By W.C. Jones
When was the last time you and your camera went down to ground level
to make an exposure? Well, if you have developed the same boring habits
that I have through the years, your answer is probably, "a long time ago."
In the last few months, I have had the privilege of attempting a new type
of image for a national publication. The weather on the first weekend of
this project was possibly the worst that I have encountered in many years.
The first night that I arrived, in my remote camping location, promised an
almost summer like evening, with the temperature at around eighty degrees,
and ling there in the tent, I thought to myself, W.C., you really have it made,
boy. Around 2:00AM the following morning, I earned my photographic wings.
The storm that ensued before dawn almost took my breath away. Wet, cold, and
disappointed, I thought many times about loading it all up and just going home.
For some dumb reason I elected to stay. I drove 40 miles to the nearest town and
located a Wal Mart store, bought the warmest clothes I could find, and returned
to the scene to try, try again. As the storm began to pass over, I noticed how the
clouds began to offer enhanced possibilities for my photography. As I watched
the changes in the clouds, I realized that, if I were patient, I could wait for the shapes
to intensify. This was something I hadn't read about before.
With the light rain still coming down and the temperature about forty degrees,
I bean to unload the photographic equipment. With the car running, the heater
blasting, I found that jumping out and grabbing the tripod and camera, and then
running to my shooting site, firing the exposure, and then scampering back to the
warm car became the hot setup for each new roll of film. This routine lead to
experimenting with new photographic techniques with each new cold, rainy venture
outside the vehicle.
On one of these rabbit like moves, I accidentally placed the tripod near ground
level mainly because of overhanging trees in the area, and surprise!, surprise!.
The lead-in subject that I chose for the foreground was more than likely responsible
for the phenomena that ensued.
This short version of the article is only intended to give other photographers in the
region, or those reading newsletters and insight to the reason behind that same
vision; (1) The camera, an old SLR, had a twenty four millimeter lens attached,
(2) the tripod was approximately twelve inches from the ground, one of the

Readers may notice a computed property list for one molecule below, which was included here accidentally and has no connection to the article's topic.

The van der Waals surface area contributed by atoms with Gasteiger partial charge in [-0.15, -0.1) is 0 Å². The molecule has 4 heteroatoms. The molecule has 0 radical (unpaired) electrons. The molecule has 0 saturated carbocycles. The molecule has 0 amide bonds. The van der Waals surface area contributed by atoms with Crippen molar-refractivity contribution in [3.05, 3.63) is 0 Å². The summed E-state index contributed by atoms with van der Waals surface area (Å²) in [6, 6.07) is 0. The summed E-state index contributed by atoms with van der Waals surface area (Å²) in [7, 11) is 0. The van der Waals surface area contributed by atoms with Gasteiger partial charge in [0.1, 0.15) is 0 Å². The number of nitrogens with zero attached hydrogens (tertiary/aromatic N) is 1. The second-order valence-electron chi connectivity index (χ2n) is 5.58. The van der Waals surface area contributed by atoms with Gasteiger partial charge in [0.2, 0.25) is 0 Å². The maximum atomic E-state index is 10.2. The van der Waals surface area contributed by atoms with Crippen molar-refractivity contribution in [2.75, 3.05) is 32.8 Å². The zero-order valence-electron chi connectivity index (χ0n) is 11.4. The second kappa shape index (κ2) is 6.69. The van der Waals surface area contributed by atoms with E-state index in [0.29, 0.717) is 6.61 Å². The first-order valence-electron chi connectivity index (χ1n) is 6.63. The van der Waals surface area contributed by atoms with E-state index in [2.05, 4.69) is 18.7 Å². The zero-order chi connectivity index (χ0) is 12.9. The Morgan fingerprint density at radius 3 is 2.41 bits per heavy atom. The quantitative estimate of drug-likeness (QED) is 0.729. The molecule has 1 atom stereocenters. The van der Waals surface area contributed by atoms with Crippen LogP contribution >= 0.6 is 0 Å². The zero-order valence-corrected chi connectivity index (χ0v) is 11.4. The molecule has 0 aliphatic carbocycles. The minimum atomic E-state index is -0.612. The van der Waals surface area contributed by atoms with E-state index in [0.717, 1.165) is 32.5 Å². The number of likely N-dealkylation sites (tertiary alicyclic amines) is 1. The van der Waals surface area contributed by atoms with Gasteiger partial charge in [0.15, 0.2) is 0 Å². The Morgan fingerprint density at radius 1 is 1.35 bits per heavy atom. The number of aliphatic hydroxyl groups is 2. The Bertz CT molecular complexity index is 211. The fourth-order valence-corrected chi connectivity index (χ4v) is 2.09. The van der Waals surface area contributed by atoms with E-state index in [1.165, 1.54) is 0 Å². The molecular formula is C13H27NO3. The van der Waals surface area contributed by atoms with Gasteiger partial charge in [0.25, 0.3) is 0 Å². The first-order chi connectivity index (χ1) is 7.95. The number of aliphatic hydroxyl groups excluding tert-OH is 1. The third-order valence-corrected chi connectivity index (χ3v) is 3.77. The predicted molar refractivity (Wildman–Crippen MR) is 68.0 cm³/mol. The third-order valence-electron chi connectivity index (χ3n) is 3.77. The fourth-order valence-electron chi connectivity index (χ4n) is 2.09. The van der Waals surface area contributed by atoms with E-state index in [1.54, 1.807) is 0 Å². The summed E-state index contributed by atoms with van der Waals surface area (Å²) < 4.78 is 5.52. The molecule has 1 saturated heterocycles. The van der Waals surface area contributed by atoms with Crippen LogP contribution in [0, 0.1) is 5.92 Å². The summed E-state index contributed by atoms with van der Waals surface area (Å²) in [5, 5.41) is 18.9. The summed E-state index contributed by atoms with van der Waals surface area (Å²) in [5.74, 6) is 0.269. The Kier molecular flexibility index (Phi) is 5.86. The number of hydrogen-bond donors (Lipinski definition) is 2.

smaller units somewhat like a tabletop model, (3) the foreground lead in subject
was an oak tree, not your ordinary tree, but instead an exemplary tree, (4) the
storm that had just blown over had left clouds that we photographers call el-puffos.
Large, white billowing expanses with great blue backgrounds. (5) The time
of the year was at the peak of fall colors, rustic reds and browns, and a lime
green that requires the use of Fuji Velvia, or another slowE6 film to capture
this hue at its fullest. Many hours of testing new films with the help of Kodak
and Fuji in New York had taught this photographer the difference, and the camera
was loaded appropriately.
I guess you could say that I lucked out. In reality, I just had a number of great
elements working for me. The twenty four millimeter lens placed into the perfect
setting, at a camera angle really LOW to the ground proved to be the one element
that as a photographer I did differently from previous outings. With the camera then
tilted up at a tree that had little chance to show convergence to an audience,
(convergence appears when the camera is shifted off axis, up or down, from a
neutral or straight forward position. This convergence causes lines in the finished
print to appear as if they were leaning.) But the key point of this paper was in
learning to remember what elements had brought about the improvement of the
The finished slide made a strong point, they say you can't teach an old dong new
tricks, well maybe this is true, but perhaps this low-angle photography was present
in my innerself all along, who's to really say. Someday if you find your tripod twelve
inches from the ground, and if you notice a twenty four millimeter lens on the end
of your camera. If again you can choose a great lead in subject at close range,
perhaps a couple of feet away, and fill your background with extraordinary colors,
while keeping your chosen composition tight and clutter-free, and in focus.
THEN YOU MIGHT JUST SEE MY NEW WONDERMENTS/
FROM PHOTOGRAPHY IN LOW PLACES